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It’s the question I get asked most – what is the best camera for real-estate photography? The quick answer is, it doesn’t matter.

This is for two reasons. Firstly, real-estate photography doesn’t require any particular strengths from a camera body in terms of focus point coverage or shutter speed burst rate. Unlike with sports photography, for example. Therefore, choosing a camera from the Canon, Nikon or Sony DSLR range simply comes down to your budget. I even know a number of interior photographers who swear by their compact micro four-thirds cameras.

Best Camera For Real Estate Photography by Oliver Pohlmann

There is an argument in favour of using more recent models of camera, simply because of the increased dynamic range modern camera sensors have over their predecessors. This is also often said to be the case with using full-frame sensors over a cropped-frame or micro four-thirds sensors. However, because of the techniques used in real-estate and interior photography, namely the use of off-camera lighting and image bracketing, dynamic range isn’t such an issue.

I take the majority of my real-estate photos using my Canon 5D mkIII. However, at times I still use my old Canon 60D with a Canon 10-22mm lens, choosing this body, with its articulating LCD screen, for certain scenarios.

Best Camera For Real Estate Photography by Oliver Pohlmann

The second reason why the camera body isn’t important is because there are many other factors which go in to creating a good real-estate photo. The camera body would be last on my list of priorities. Your lens, composition, lighting, flash control, white balance, the weather and your skills with image retouching are all key to real-estate and interior photography.

To me, asking what camera I use or which camera is best, is like asking a novelist what computer keyboard they use – implying that purchasing the same equipment will render the same results.

My advice would be to buy the body which fits your budget, invest in a good-quality wide-angle lens and then focus on mastering the photography.

Author – Oliver Pohlmann

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  1. Mike Taylor says:

    I’m just not sure why people are fascinated with using a wide angle lens to shoot interiors. It causes too many problems, and we don’t see that wide anyway.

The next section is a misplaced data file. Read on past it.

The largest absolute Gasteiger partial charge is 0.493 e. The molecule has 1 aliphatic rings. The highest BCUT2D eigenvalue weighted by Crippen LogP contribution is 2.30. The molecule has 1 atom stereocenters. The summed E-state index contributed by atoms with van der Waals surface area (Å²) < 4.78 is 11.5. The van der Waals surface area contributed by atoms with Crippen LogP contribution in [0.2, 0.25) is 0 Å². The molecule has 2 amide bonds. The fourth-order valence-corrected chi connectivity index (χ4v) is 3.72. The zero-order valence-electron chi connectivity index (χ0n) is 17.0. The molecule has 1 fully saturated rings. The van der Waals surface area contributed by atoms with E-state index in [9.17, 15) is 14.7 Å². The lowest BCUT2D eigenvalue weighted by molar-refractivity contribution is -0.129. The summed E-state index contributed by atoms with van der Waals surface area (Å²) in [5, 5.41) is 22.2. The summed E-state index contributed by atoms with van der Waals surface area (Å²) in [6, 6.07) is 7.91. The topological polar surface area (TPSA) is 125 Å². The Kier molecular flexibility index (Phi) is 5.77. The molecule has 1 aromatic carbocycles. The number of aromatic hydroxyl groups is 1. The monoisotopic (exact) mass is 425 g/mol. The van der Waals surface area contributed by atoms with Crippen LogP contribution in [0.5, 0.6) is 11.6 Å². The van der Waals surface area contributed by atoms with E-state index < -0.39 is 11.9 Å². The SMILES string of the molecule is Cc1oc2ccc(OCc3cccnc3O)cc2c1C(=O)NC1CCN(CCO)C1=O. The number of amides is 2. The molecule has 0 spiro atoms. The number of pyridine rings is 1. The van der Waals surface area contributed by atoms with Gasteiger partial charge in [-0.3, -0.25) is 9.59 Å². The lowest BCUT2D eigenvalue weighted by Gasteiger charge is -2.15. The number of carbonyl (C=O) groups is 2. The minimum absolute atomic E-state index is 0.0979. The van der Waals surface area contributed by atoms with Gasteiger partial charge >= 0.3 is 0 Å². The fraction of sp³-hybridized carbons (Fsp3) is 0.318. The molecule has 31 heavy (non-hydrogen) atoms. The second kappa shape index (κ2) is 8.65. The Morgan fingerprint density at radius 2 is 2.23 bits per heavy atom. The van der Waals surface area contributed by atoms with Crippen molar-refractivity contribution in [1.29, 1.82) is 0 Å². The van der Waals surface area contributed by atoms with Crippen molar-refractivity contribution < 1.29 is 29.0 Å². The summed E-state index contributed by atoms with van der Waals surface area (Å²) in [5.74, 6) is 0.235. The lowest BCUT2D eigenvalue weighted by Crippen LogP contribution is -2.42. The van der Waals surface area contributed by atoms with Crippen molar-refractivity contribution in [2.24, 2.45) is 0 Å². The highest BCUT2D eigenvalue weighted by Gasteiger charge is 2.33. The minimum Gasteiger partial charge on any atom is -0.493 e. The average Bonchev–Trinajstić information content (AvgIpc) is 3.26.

I would much rather shoot a smaller view with a stronger composition than attempt to get the entire space in one image. I find wide views to be less impactful and subsequently boring.

    If money wasn’t a concern, I would probably shoot every interior with one of 3 tilt-shift lenses. Everything would be straight, sharp and beautiful.

  2. Kelly Underwood says:

    I have been hung up on my gear too, but your videos have been an encouragement because I’m now confident my Nikon D3100 will preform the task at hand. My speed flash is ancient too and though it will fire off, the settings don’t always sync up with my camera. This hasn’t been a problem since I’ve paid attention to your tutorials on how to reduce/increase the flash power using ISO, etc. I also rent my lens until I can afford to purchase one. I’m using a Nikon 10mm-24mm. The way you have described everything has made more sense to me than anything else I’ve read and I’m not confused about what needs to happen during a shoot. I have a lot to learn, but you have simplified it for me in an expert way. I have a shoot today and I’m more excited than terrified because I feel more equipped. Thanks to you!

  3. Dave Bermann says:

    I am returning to real estate photography and in the past have used my Nikon D-810 camera with a 20 mm. ultra wide angle lens, among other lenses. I consider the camera extremely useful in low light on the tripod, but I agree that the body is not as important as the lens and knowing how to use it, along with a good knowledge of Photoshop and HDR software. Practice, practice, and more practice and whatever decent quality equipment you have will serve you well.

  4. Scott Allen says:

    Great advice. I just purchased the Canon 5D IV and 16-35 f4 L lens for $4500. And when I compared my interior shots against my 70D with the 10-18, they looked almost the same. Actually sometimes the 70D had nicer jpegs. So I realized the problem with my photography is me, and not my gear. So I returned the 5D. So now I’m focusing (haha) on improving my skills, both with lighting, HDR and post processing. Your videos have been very helpful. Thank you! I just removed yellow and orange saturation and now the walls are looking white!

    • Oliver Pohlmann says:

      Thanks Scott, glad to be of help and yes, the biggest influence in taking a great photo is indeed the photographer!

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